Imsensible wrote: If they can steer, they can steer more. How many years had you been riding before you learned of it?


I moved from cars to bikes in 1976, but had many years cycling before that. However, I can remember one incident in about 1979 when I just couldn't understand 'why' I was running wide on a corner even though I was 'leaning'.

As to when I learned about it, I can't tell you exactly. Possibly Robinson's 'Passing your motorcycle test' book (on Alibris as 1982). I knew about it before reading Code's original Twist book when it came out, and I'd included it in an [refernce deleted at Im's request] I'd written by early 1988. There were lso Foale's articles in Superbike magazine.

At that point I knew about it in principle, but learned more as time went on, including [more removed to keep Im happy]. However I [removed] and also [gone].

Imsensible wrote: You're right, many adults don't know how they steer, any more than they know how they balance , breathe or think. But they do all those things anyway.


Is it possible to 'breathe' incorrectly? [And I don't mean "From the diaphragm, darling!" or anything to do with mouth-breathers]. When I was [redacted] I was accused of 'thinking too much' by someone who managed to crash in a straight line. The end of his motorcycle racing career. The other meaning of 'career' . . .

Of course, the way two wheelers 'work' is that they balance themselves - often the worst thing (for the bike) is to have a rider trying to do what they think is right, or doing what they do because of panic.



The i2i Academy work with riders to overcome their fears which lead to those panic reactions.

Imsensible wrote: But I had been steering on two wheels for 30 years beforehand.


OK, your turn. How did you learn about it (rather than just do it) and have you made a conscious effort to introduce it into your potorcycling?

Imsensible wrote: :popcorn:


It's rude to post with your mouth full, and make sure you don't choke :)
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Re: HIGH STANDARD/FURTHER TRAINING IN THE UK

Postby Gareth » Mon Jul 04, 2016 2:14 pm

Horse wrote:Parents then remove the stabilisers or put the kids onto a two-wheeler, and the kids have to work it out for themselves. Someone described that as one of the worst tricks parents play on their kids.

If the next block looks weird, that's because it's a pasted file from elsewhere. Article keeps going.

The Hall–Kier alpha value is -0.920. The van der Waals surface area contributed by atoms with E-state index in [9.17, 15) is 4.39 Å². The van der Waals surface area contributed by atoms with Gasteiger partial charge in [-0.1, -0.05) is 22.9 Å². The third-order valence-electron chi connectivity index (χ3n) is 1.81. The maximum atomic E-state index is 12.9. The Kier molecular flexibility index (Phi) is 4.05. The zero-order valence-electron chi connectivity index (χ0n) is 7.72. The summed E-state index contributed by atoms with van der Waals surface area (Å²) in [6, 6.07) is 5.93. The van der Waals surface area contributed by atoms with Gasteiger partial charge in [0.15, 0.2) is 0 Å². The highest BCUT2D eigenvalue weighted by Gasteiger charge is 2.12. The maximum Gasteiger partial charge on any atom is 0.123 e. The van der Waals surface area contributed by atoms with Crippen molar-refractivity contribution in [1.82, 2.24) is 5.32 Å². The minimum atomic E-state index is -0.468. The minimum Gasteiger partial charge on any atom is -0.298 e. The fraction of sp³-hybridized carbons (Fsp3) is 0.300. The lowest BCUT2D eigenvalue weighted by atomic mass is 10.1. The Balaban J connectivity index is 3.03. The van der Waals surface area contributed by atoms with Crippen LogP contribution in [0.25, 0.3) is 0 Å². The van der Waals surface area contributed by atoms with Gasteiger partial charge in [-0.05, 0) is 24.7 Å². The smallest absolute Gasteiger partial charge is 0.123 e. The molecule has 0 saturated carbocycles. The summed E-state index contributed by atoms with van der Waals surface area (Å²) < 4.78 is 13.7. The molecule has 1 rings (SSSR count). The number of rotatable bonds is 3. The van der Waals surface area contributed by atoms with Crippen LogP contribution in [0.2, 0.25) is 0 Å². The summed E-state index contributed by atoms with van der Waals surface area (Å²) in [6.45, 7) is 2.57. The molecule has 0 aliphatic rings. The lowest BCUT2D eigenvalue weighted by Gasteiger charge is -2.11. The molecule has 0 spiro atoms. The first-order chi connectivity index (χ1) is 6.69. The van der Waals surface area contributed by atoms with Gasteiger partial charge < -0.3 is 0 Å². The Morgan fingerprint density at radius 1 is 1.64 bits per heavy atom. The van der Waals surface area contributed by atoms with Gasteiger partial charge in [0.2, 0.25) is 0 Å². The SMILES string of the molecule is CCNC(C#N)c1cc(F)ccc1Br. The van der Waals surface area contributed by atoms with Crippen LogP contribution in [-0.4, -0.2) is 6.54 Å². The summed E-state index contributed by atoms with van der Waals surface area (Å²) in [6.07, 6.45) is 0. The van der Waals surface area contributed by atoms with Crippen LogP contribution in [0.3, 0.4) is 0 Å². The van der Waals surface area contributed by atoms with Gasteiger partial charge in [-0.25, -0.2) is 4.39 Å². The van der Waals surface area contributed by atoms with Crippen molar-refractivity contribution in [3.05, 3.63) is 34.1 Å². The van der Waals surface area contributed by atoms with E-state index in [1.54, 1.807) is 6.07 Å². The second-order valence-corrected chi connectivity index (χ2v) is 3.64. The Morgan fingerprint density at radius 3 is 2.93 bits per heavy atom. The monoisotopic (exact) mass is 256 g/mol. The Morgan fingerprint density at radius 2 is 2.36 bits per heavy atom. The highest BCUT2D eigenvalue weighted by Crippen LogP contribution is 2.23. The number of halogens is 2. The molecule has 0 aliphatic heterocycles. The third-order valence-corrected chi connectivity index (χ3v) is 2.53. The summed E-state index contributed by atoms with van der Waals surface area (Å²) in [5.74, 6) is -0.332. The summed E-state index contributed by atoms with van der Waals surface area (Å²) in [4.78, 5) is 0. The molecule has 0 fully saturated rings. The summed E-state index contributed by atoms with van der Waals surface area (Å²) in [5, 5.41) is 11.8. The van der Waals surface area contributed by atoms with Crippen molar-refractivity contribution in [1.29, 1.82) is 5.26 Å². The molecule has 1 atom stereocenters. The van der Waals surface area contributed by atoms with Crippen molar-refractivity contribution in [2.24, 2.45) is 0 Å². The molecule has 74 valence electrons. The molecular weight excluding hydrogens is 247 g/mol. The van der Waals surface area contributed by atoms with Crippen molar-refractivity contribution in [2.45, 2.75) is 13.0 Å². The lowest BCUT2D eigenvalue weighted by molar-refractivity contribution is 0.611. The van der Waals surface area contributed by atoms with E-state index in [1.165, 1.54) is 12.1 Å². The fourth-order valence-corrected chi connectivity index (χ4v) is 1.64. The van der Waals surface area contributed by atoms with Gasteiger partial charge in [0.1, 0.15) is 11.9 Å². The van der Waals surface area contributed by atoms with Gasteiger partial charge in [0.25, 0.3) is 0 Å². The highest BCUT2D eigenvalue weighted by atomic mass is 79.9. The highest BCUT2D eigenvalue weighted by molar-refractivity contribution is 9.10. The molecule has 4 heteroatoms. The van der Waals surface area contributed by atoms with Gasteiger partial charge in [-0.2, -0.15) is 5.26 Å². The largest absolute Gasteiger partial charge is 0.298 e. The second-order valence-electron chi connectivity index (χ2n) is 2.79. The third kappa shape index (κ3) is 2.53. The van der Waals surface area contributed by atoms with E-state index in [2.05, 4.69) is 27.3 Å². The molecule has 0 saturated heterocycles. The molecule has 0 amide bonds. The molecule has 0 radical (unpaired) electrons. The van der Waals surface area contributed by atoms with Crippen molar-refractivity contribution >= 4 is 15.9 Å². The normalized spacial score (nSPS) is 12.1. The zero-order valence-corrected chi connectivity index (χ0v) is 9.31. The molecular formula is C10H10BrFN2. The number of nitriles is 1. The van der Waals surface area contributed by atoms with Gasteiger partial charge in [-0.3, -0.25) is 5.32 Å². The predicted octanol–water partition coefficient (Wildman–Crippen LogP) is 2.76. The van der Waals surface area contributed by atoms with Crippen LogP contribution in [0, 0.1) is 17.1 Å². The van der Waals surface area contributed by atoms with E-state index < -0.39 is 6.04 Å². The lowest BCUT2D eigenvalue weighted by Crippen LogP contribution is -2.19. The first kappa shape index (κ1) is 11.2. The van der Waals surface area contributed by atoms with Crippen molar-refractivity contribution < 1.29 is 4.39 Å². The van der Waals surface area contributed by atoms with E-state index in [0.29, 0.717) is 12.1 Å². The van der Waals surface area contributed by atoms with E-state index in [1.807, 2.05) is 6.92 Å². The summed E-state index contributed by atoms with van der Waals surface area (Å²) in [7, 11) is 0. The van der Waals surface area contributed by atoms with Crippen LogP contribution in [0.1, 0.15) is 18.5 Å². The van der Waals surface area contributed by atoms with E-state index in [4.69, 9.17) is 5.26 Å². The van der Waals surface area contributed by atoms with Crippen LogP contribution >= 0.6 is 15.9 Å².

I beg to differ; I think it's when parents tell the kids they can't come in to use the toilet until they've learned how to ride ...[/quote]
there is only the road, nothing but the road ...

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Horse
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Re: HIGH STANDARD/FURTHER TRAINING IN THE UK

Postby Horse » Mon Jul 04, 2016 2:28 pm

Gareth wrote:
Horse wrote:Parents then remove the stabilisers or put the kids onto a two-wheeler, and the kids have to work it out for themselves. Someone described that as one of the worst tricks parents play on their kids.

I beg to differ; I think it's when parents tell the kids they can't come in to use the toilet until they've learned how to ride ...


:lol: And that's how accidents happen!

Mind you, one statistician did suggest that 95% of people are caused by accident :D
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StressedDave
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Re: HIGH STANDARD/FURTHER TRAINING IN THE UK

Postby StressedDave » Mon Jul 04, 2016 3:15 pm

In my experience, most children are caused by nothing good on telly on a particular evening. There's a whole cluster of birthday parties to go to in my daughter's pre-school group every November... ;)
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Horse
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Re: HIGH STANDARD/FURTHER TRAINING IN THE UK

Postby Horse » Mon Jul 04, 2016 3:40 pm

http://www.bikebiz.com/news/read/gyrobi ... ers/013483

Gyrobike Europe has launched its gyroscopic bicycle wheel in the UK, a substitute for stabilisers and able to be fitted to bikes hosting a 12 or 16-inch wheel.

The Jyrobike was invented by students at Dartmouth Engineering College in New Hampshire, who discovered that at 14km per hour a bike will stabilise itself using natural gyroscopic forces.

But the firm then looked at ways of simulating that high speed stability at low speeds.


http://www.belfasttelegraph.co.uk/busin ... 04940.html

Jyrobike enters administration: Wheels come off cycle firm despite £120k web funding